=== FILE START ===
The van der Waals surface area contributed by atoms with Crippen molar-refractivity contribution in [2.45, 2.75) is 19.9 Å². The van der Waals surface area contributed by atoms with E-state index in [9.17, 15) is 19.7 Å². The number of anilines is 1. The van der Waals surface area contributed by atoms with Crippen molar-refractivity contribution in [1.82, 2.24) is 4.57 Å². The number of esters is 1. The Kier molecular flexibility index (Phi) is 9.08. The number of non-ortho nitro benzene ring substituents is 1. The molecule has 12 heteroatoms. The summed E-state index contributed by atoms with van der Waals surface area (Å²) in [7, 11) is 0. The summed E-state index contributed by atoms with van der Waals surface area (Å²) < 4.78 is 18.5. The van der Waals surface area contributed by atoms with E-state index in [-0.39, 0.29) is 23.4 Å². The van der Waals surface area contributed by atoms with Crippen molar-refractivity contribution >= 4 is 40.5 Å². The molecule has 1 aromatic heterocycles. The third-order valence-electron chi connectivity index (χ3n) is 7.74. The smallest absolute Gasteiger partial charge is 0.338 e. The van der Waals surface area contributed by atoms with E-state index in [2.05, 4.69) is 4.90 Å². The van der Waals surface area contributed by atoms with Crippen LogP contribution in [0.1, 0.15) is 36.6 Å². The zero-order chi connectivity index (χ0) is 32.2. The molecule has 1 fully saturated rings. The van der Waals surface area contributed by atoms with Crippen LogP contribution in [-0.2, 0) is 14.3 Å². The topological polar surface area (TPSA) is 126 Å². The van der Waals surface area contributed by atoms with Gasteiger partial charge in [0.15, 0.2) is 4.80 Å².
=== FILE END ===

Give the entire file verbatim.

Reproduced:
The van der Waals surface area contributed by atoms with Crippen molar-refractivity contribution in [2.45, 2.75) is 19.9 Å². The van der Waals surface area contributed by atoms with E-state index in [9.17, 15) is 19.7 Å². The number of anilines is 1. The van der Waals surface area contributed by atoms with Crippen molar-refractivity contribution in [1.82, 2.24) is 4.57 Å². The number of esters is 1. The Kier molecular flexibility index (Phi) is 9.08. The number of non-ortho nitro benzene ring substituents is 1. The molecule has 12 heteroatoms. The summed E-state index contributed by atoms with van der Waals surface area (Å²) in [7, 11) is 0. The summed E-state index contributed by atoms with van der Waals surface area (Å²) < 4.78 is 18.5. The van der Waals surface area contributed by atoms with E-state index in [-0.39, 0.29) is 23.4 Å². The van der Waals surface area contributed by atoms with Crippen molar-refractivity contribution >= 4 is 40.5 Å². The molecule has 1 aromatic heterocycles. The third-order valence-electron chi connectivity index (χ3n) is 7.74. The smallest absolute Gasteiger partial charge is 0.338 e. The van der Waals surface area contributed by atoms with E-state index in [2.05, 4.69) is 4.90 Å². The van der Waals surface area contributed by atoms with Crippen LogP contribution in [0.1, 0.15) is 36.6 Å². The zero-order chi connectivity index (χ0) is 32.2. The molecule has 1 fully saturated rings. The van der Waals surface area contributed by atoms with Crippen LogP contribution in [-0.2, 0) is 14.3 Å². The topological polar surface area (TPSA) is 126 Å². The van der Waals surface area contributed by atoms with Gasteiger partial charge in [0.15, 0.2) is 4.80 Å².